Wrong Size Seat Or Wrong Size Airplane?

Share on facebook
Share on google
Share on twitter
Share on linkedin

With the news this weekend about movie director Kevin Smith being removed from a Southwest flight, I have my own personal story to share that addresses the issue of singling out individuals for their size.  Given that this blog is designed to help all individuals to Lose Weight, Feel Better, Live Life I welcome comments to address the issue of dealing with riding an airplane, no matter your size.

Last December, I boarded a Southwest flight and unfortunately was one of the last to board.  The plane was full to the point that every seat was occupied.   A few of the last people to be seated happened to be obese in size, and there were some problems arranging where they could sit.  Southwest does not have predetermined seats, so a flight attendant tried to accommodate for these passengers to sit in the aisle seats so that they may have more room.

However, the next issue was that few other passengers wanted to give up their aisle seat.  The flight attendant saw me looking for a seat (for those of you that know me, I am a petite woman) and directed me to the center seat to sit between two obese persons so that everyone would be seated and so that the passengers on my right and left had enough room.  On neither side did I have an armrest, nor could it be used.  Not only was the flight physically uncomfortable, but emotionally also, as I’m sure it was for the other passengers in my row.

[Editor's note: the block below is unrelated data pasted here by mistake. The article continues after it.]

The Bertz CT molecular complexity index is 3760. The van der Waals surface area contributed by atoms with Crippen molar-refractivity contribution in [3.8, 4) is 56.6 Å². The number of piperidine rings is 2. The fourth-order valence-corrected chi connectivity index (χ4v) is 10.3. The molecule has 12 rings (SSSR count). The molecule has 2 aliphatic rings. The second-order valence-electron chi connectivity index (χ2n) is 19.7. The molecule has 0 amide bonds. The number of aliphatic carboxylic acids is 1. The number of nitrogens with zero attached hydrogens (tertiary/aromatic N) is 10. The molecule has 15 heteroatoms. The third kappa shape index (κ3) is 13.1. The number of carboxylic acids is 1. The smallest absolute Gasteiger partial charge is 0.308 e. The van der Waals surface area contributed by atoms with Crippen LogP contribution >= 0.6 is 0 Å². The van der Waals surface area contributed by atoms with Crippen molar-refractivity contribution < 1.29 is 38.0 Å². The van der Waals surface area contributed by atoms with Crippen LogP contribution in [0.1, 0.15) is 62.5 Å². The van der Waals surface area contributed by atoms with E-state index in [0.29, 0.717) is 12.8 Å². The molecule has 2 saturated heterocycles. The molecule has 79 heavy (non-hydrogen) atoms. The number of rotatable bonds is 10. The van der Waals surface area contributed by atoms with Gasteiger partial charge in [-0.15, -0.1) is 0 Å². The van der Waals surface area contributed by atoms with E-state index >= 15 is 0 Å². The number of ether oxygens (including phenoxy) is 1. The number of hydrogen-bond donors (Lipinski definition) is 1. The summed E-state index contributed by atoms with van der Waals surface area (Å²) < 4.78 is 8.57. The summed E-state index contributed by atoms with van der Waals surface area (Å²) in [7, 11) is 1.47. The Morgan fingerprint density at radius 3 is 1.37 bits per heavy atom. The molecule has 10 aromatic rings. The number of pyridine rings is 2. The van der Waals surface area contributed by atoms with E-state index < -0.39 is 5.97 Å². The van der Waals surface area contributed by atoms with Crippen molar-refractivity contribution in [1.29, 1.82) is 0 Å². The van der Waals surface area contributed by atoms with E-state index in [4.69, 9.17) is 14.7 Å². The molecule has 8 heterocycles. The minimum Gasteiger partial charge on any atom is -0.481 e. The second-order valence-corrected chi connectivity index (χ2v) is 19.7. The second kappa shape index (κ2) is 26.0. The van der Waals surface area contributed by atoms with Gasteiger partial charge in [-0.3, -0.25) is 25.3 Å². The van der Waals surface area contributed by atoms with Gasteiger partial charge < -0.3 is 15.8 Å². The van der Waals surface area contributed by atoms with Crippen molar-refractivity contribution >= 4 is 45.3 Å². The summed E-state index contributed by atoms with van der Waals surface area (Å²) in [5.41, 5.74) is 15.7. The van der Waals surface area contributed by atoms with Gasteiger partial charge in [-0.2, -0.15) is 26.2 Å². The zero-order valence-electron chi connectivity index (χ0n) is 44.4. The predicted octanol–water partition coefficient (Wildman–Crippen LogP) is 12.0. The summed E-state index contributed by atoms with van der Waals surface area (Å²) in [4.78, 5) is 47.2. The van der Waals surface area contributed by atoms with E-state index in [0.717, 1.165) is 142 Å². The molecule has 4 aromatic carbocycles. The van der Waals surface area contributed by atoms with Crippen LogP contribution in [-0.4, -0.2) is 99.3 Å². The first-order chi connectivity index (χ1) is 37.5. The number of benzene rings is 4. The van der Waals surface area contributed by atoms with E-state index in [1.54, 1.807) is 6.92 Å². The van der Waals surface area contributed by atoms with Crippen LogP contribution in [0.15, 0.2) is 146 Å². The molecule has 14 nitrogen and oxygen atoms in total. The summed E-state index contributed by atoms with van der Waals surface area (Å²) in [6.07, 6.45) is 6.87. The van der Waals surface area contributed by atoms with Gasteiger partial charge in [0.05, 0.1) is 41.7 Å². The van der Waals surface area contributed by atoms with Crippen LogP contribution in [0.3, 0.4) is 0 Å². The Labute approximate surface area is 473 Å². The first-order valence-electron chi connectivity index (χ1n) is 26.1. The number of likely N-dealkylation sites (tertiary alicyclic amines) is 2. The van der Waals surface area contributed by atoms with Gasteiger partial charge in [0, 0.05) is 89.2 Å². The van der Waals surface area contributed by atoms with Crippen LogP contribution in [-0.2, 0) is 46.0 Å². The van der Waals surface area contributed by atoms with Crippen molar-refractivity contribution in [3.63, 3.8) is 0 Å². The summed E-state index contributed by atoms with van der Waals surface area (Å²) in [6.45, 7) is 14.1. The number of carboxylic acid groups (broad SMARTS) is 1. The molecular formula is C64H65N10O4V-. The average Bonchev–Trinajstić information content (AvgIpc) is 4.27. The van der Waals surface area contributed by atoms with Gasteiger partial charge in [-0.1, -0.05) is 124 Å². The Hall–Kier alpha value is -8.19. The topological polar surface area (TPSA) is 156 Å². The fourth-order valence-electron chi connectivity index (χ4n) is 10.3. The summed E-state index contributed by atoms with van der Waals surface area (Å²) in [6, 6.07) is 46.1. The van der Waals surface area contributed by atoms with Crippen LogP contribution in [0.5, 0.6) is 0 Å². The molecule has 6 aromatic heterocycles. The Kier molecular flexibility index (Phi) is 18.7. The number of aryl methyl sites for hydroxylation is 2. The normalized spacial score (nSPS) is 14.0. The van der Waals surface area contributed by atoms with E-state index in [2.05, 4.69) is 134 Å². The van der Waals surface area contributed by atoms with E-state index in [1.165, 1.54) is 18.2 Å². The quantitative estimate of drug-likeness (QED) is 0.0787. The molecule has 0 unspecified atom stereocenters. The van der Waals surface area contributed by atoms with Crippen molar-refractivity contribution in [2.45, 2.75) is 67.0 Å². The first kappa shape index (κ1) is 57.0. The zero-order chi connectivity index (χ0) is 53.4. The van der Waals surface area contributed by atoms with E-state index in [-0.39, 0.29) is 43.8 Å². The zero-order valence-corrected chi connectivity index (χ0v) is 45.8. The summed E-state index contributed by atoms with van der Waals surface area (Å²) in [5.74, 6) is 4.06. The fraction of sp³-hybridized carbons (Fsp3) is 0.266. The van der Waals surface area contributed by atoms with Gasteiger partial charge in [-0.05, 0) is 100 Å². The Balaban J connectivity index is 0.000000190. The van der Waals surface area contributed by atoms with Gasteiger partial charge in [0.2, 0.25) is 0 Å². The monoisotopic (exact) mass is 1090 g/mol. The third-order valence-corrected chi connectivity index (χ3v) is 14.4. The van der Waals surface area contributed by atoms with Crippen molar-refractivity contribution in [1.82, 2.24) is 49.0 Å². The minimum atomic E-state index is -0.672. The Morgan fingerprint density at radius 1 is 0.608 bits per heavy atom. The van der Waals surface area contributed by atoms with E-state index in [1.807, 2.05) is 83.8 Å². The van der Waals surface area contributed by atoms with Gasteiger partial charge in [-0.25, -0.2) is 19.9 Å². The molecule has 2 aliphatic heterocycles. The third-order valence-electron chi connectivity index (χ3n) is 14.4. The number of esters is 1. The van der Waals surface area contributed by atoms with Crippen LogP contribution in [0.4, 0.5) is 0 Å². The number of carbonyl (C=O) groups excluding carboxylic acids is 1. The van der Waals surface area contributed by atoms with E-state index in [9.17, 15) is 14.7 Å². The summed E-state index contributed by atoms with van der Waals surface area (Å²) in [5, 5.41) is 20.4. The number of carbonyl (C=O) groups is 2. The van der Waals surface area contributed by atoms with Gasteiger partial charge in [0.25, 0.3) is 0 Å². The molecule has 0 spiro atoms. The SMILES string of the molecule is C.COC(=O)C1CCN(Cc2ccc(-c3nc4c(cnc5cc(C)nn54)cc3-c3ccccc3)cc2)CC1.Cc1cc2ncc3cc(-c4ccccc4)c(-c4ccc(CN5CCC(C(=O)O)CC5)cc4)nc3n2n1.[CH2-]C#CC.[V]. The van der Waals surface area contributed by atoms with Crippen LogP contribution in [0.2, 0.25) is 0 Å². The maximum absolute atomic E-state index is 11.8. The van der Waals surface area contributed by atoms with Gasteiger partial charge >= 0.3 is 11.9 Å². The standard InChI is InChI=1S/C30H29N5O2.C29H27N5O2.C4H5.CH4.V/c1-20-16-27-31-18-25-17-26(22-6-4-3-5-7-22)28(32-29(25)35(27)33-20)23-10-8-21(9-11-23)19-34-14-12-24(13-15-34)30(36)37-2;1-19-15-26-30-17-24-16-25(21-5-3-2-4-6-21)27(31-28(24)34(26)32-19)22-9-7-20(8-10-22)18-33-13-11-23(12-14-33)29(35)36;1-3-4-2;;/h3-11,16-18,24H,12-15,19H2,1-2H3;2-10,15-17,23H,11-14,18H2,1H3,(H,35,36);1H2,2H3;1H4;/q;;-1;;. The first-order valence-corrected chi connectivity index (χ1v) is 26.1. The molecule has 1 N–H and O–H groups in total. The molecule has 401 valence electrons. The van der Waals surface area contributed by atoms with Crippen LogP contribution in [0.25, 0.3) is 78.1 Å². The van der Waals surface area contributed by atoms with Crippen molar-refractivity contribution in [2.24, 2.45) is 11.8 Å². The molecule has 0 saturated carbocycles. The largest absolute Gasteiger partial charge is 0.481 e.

First of all, how embarrassing that moment must have been for the two passengers to be singled out on a flight and directed specifically where to be seated.  Not only was I singled out for my size, but two other individuals were singled out for their size as well.

On a statement from the Southwest airline blog, Linda Rutherford explains that the Southwest flight that removed Kevin Smith made the “judgment call that he might have needed more than one seat for his comfort and those seated next to him.”  The post further explains how the policy of boarding passengers will be readdressed after the incident.

Is the issue here that airlines need bigger seats? Should airlines charge extra to larger individuals?  What needs to happen here is that the policy needs to be changed to address passengers before they board the plane so that no one person should be singled out, no matter their size. People don’t need to be infringed upon, especially during air travel, which for some can be an uncomfortable experience on an almost empty plane, let alone an overcrowded one.  A person may be overweight, but that does not mean their rights should be lost while flying on an airplane.

Patrick Nemechek, D.O.

Patrick Nemechek, D.O.

Leave a Reply

Recent Articles

Follow Us

Subscribe to Dr. Nemechek's YouTube Channel

Is Autonomic Dysfunction Affecting Your Health?

Take the Autonomic Health Quiz

Send this to a friend